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A set $E\subset \mathbb{R}$ is measurable if given $\epsilon >0$ there is an open set $G$ and a closed set $F$ such that $F\subseteq E \subseteq G$ and $m(G-F)<\epsilon$, where $m$ is the outer measure. I'm trying to prove that if $E$ is a measurable set then $E\cap K$ is measurable for all compact $K$ (in $\mathbb{R}$). This is what I have so far:

Let $E$ be a measurable set and $K$ be a compact set. Since $K$ is compact it must be closed and bounded and all closed sets are measurable. Now given $\epsilon > 0$, there are open sets $G_K, G_E$ and closed sets $F_K, F_E$ such that $F_K\subseteq K \subseteq G_K$, $F_E\subseteq E \subseteq G_E$, $m(G_K-F_K)<\epsilon$ and $m(G_E-F_E)<\epsilon$. We then have $(F_E\cap F_K)\subseteq (E\cap K)\subseteq (G_E\cap G_K)$, where $(F_E\cap F_K)$ is closed and $(G_E\cap G_K)$ is open. Now I'm having trouble showing that $m((G_E\cap G_K)-(F_E\cap F_K))< \epsilon$. Any suggestions? Is there a way to write $(G_E\cap G_K)-(F_E\cap F_K)$ as the union of (nice) disjoint sets? I realize that I should probably use $\frac{\epsilon}{2}$ up above so everything works correctly.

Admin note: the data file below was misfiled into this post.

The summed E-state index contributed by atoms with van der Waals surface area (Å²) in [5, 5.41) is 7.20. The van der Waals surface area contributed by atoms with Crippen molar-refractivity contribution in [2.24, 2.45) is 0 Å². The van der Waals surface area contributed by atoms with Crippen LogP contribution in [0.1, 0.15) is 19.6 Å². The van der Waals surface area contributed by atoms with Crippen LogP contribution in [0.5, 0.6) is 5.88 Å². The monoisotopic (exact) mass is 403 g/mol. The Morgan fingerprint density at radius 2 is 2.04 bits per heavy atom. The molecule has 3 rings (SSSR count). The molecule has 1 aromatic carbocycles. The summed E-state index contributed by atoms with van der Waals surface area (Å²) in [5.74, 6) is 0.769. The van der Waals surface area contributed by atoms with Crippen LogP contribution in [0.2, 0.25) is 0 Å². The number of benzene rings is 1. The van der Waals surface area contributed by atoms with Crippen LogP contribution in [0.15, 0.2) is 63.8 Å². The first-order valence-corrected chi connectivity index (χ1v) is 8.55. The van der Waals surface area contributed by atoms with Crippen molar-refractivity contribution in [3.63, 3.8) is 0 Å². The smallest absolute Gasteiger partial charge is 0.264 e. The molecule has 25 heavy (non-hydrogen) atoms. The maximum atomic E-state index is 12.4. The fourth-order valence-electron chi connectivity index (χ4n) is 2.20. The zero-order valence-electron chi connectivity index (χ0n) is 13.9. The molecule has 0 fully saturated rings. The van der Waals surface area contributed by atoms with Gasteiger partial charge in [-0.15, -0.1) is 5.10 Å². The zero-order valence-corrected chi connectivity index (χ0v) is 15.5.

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But all compact sets are measurable, so $E\cap K$ is the intersection of two measurable sets which we should know is measurable?

Or are you only trying to establish that the collection of measurable sets is an algebra?

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  • $\begingroup$ yep that slipped my mind....I made this much harder than it was supposed to be... thank you $\endgroup$ – MAM Apr 12 '15 at 5:32
  • $\begingroup$ @MAM Of course this assumes you are allowed to use that fact at your current "level". If you have not yet proved this about the measurable, but are in the process of doing it, the argument could be circular. $\endgroup$ – Jeppe Stig Nielsen Apr 12 '15 at 5:38

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